Saturday, January 28, 2017

Trust Funder Angst


Sadly, Colorado is suffering from a forty years invasion and occupation by trust fund babies. By now many have reached senior citizen status. They are concentrated in the high country from Steamboat Springs in the North to Durango and Pagosa Springs to the South. Included are Aspen, Crested Butte, and the towns around Breckenridge. Boulder can be considered a side node.

Seems the special snowflakes in the Durango area are especially upset with Senator Cory Gardner (R), a farm implement dealer’s son from Yuma. Sob, he is ignoring them! How dare he?


Of course, they are all Sierra Club, or clones, members. I am reminded of my late father’s definition of an environmentalist.

“The guy who bought his five acres last year”.

I’m not a fanboy of Gardner. I do see him concentrating on issues that impact jobs, something trust funders will never understand.


Does it seem I have some animosity to trust funders? Let me be clear. I loathe the fuckers.

10 comments:

  1. Trust fund babies populate Hollywood, and that's why they're so odious.

    They have the same general mindset as the corrupt, progressive, smug, elite, mainstream media. They are like the lilies of the field - they toil not, neither do they spin - and have no real value except as fertilizer.

    However they do keep the BMW and Mercedes Benz dealerships in business...

    From my experience the highest concentration of trust fund babies in Colorado is found in Teluride (even more per square foot than Aspen). Most of them suck dick, so they don't reproduce and that's a good thing. They leave their money to their cats when they croak.

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  2. I like your Father's definition!

    I grew up in the cornfields of Northern Illinois, and had a LOT of "farm kids" as good friends.

    Every Single One of them HATED the "environmentalists", and said they didn't know shit about really taking care of the land.

    I always agreed with my Farm Kid buddies.

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    1. You only need to see private land adjacent to BLM land to see who takes care of what.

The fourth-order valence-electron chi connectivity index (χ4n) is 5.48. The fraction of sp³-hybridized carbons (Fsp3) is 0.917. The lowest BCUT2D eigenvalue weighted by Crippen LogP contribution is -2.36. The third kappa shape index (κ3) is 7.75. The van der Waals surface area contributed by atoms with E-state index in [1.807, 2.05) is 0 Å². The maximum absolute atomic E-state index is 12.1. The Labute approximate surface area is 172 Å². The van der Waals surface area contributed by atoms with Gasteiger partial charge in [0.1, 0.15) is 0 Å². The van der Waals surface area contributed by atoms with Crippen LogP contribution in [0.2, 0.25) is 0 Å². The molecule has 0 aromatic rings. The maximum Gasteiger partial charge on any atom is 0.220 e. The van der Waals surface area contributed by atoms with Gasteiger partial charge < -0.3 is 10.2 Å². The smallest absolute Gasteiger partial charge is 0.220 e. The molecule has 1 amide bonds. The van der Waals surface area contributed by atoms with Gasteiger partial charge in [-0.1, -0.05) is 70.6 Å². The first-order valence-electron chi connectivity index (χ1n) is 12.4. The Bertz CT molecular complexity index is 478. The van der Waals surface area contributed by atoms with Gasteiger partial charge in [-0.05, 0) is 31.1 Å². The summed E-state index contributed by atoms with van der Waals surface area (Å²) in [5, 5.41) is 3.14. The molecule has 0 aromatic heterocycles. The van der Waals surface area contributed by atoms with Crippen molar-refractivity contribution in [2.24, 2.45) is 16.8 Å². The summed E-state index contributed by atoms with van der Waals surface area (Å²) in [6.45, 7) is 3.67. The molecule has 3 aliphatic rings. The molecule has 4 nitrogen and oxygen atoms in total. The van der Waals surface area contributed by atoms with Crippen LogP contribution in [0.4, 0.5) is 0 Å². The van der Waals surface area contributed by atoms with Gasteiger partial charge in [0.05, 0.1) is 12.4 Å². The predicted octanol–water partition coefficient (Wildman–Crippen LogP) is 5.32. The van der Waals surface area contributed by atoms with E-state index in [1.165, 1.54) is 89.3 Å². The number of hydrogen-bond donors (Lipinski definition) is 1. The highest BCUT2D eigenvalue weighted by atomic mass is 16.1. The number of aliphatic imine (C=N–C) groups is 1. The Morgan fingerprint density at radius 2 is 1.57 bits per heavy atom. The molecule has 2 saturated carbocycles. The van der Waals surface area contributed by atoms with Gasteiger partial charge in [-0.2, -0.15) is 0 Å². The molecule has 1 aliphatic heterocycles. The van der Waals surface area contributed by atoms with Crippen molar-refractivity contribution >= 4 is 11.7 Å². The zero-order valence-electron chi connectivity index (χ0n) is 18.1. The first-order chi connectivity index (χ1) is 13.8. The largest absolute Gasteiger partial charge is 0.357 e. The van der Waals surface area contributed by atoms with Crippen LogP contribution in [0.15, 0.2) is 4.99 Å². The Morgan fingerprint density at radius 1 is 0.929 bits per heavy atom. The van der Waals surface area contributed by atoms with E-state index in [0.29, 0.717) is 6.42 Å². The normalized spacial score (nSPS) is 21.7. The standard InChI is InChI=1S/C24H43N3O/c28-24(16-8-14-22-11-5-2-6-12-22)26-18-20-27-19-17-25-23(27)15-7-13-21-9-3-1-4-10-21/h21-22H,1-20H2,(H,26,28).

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  3. Yep. The only thing they kinda-sorta agreed on were a couple of the "Prairie Restoration" projects in the area.

    Until somebody's Grandpa started scoffing at the projects saying that the dirt "wasn't right" anymore, and TPTB would be lucky if the native stuff grew at all, let alone grew well.

    Sure enough, Grandpa was right, and they wound up way over budget due the massive amounts of "good black dirt" they had to haul in there to replace what the previous owners had scraped off and sold to "The Developers" who needed it for all the new subdivisions that were springing up, the previous "good black dirt" having been scraped off and sold somewhere else.

    Up in DeKalb County, where one of my friends lived in a rented farm house, the farmers were quite proud of the FIFTY FEET of "good black dirt" that Mother Nature Nature had dumped there after the glaciers receded 10,000 or so years ago.

    And the farmers took quite good care of that land, some of the most fertile and productive in the world....

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    1. If you want to understand local soils, talk to the folks making a living off that soil.

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  4. +1 on LL, sigh... At least there's nothing in North Texas to attract them. :-)

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  5. Don't know any trust funders so I will just have to take your word on that one.
    I like your grandpa's saying, and it's damn true. Have yet to meet an environmentalist that I haven't wanted to throat punch. Those of us raised on the land, usually, know that being a good steward of what supports and feeds you is paramount.

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    1. Thank you for your comment.

      Too many environmentalists come across as smugly superior. That, and too much time on their hands.

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